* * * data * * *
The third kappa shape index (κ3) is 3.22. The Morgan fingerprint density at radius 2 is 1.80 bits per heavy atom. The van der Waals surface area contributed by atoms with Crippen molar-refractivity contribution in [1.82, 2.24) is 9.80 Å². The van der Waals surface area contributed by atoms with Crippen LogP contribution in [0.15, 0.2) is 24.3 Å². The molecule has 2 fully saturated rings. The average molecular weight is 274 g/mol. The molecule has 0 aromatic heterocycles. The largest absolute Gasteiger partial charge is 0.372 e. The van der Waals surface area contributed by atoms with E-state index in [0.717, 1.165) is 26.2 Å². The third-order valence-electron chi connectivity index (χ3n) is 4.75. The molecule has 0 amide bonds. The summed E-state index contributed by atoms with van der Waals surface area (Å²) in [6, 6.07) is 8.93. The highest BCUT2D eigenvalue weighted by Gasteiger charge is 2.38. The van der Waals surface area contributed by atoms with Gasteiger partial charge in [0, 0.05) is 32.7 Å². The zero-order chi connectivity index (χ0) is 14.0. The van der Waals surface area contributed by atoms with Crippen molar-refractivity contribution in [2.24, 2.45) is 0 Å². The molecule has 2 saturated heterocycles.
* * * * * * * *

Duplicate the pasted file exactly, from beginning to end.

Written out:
The third kappa shape index (κ3) is 3.22. The Morgan fingerprint density at radius 2 is 1.80 bits per heavy atom. The van der Waals surface area contributed by atoms with Crippen molar-refractivity contribution in [1.82, 2.24) is 9.80 Å². The van der Waals surface area contributed by atoms with Crippen LogP contribution in [0.15, 0.2) is 24.3 Å². The molecule has 2 fully saturated rings. The average molecular weight is 274 g/mol. The molecule has 0 aromatic heterocycles. The largest absolute Gasteiger partial charge is 0.372 e. The van der Waals surface area contributed by atoms with E-state index in [0.717, 1.165) is 26.2 Å². The third-order valence-electron chi connectivity index (χ3n) is 4.75. The molecule has 0 amide bonds. The summed E-state index contributed by atoms with van der Waals surface area (Å²) in [6, 6.07) is 8.93. The highest BCUT2D eigenvalue weighted by Gasteiger charge is 2.38. The van der Waals surface area contributed by atoms with Gasteiger partial charge in [0, 0.05) is 32.7 Å². The zero-order chi connectivity index (χ0) is 14.0. The van der Waals surface area contributed by atoms with Crippen molar-refractivity contribution in [2.24, 2.45) is 0 Å². The molecule has 2 saturated heterocycles.